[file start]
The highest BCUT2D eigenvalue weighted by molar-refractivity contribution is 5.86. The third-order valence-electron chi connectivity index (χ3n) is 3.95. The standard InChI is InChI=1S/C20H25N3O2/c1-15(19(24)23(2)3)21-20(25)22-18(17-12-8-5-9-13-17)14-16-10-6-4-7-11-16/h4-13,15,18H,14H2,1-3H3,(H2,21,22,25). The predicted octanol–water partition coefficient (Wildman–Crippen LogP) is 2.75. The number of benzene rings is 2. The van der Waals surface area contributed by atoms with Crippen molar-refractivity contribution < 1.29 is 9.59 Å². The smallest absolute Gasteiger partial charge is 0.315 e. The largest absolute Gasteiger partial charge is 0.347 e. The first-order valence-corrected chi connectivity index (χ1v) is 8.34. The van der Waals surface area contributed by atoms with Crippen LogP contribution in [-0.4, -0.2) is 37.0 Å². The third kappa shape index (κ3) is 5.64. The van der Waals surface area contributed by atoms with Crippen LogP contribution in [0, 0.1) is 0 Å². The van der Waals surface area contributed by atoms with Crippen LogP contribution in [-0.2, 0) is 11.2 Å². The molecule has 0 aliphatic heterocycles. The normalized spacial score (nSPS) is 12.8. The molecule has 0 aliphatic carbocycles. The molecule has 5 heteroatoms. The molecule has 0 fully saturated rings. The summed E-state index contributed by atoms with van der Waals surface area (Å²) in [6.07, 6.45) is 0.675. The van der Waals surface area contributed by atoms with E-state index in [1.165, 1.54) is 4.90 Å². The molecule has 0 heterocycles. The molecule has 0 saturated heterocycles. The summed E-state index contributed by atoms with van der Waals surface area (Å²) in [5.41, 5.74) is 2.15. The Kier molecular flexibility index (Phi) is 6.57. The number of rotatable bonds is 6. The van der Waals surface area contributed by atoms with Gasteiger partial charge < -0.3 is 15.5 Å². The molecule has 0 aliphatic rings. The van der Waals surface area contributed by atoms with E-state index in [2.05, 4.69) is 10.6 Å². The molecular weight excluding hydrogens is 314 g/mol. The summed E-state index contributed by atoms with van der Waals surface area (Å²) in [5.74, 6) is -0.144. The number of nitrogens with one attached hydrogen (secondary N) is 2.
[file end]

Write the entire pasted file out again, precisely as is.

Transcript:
The highest BCUT2D eigenvalue weighted by molar-refractivity contribution is 5.86. The third-order valence-electron chi connectivity index (χ3n) is 3.95. The standard InChI is InChI=1S/C20H25N3O2/c1-15(19(24)23(2)3)21-20(25)22-18(17-12-8-5-9-13-17)14-16-10-6-4-7-11-16/h4-13,15,18H,14H2,1-3H3,(H2,21,22,25). The predicted octanol–water partition coefficient (Wildman–Crippen LogP) is 2.75. The number of benzene rings is 2. The van der Waals surface area contributed by atoms with Crippen molar-refractivity contribution < 1.29 is 9.59 Å². The smallest absolute Gasteiger partial charge is 0.315 e. The largest absolute Gasteiger partial charge is 0.347 e. The first-order valence-corrected chi connectivity index (χ1v) is 8.34. The van der Waals surface area contributed by atoms with Crippen LogP contribution in [-0.4, -0.2) is 37.0 Å². The third kappa shape index (κ3) is 5.64. The van der Waals surface area contributed by atoms with Crippen LogP contribution in [0, 0.1) is 0 Å². The van der Waals surface area contributed by atoms with Crippen LogP contribution in [-0.2, 0) is 11.2 Å². The molecule has 0 aliphatic heterocycles. The normalized spacial score (nSPS) is 12.8. The molecule has 0 aliphatic carbocycles. The molecule has 5 heteroatoms. The molecule has 0 fully saturated rings. The summed E-state index contributed by atoms with van der Waals surface area (Å²) in [6.07, 6.45) is 0.675. The van der Waals surface area contributed by atoms with E-state index in [1.165, 1.54) is 4.90 Å². The molecule has 0 heterocycles. The molecule has 0 saturated heterocycles. The summed E-state index contributed by atoms with van der Waals surface area (Å²) in [5.41, 5.74) is 2.15. The Kier molecular flexibility index (Phi) is 6.57. The number of rotatable bonds is 6. The van der Waals surface area contributed by atoms with Gasteiger partial charge < -0.3 is 15.5 Å². The molecule has 0 aliphatic rings. The van der Waals surface area contributed by atoms with E-state index in [2.05, 4.69) is 10.6 Å². The molecular weight excluding hydrogens is 314 g/mol. The summed E-state index contributed by atoms with van der Waals surface area (Å²) in [5.74, 6) is -0.144. The number of nitrogens with one attached hydrogen (secondary N) is 2.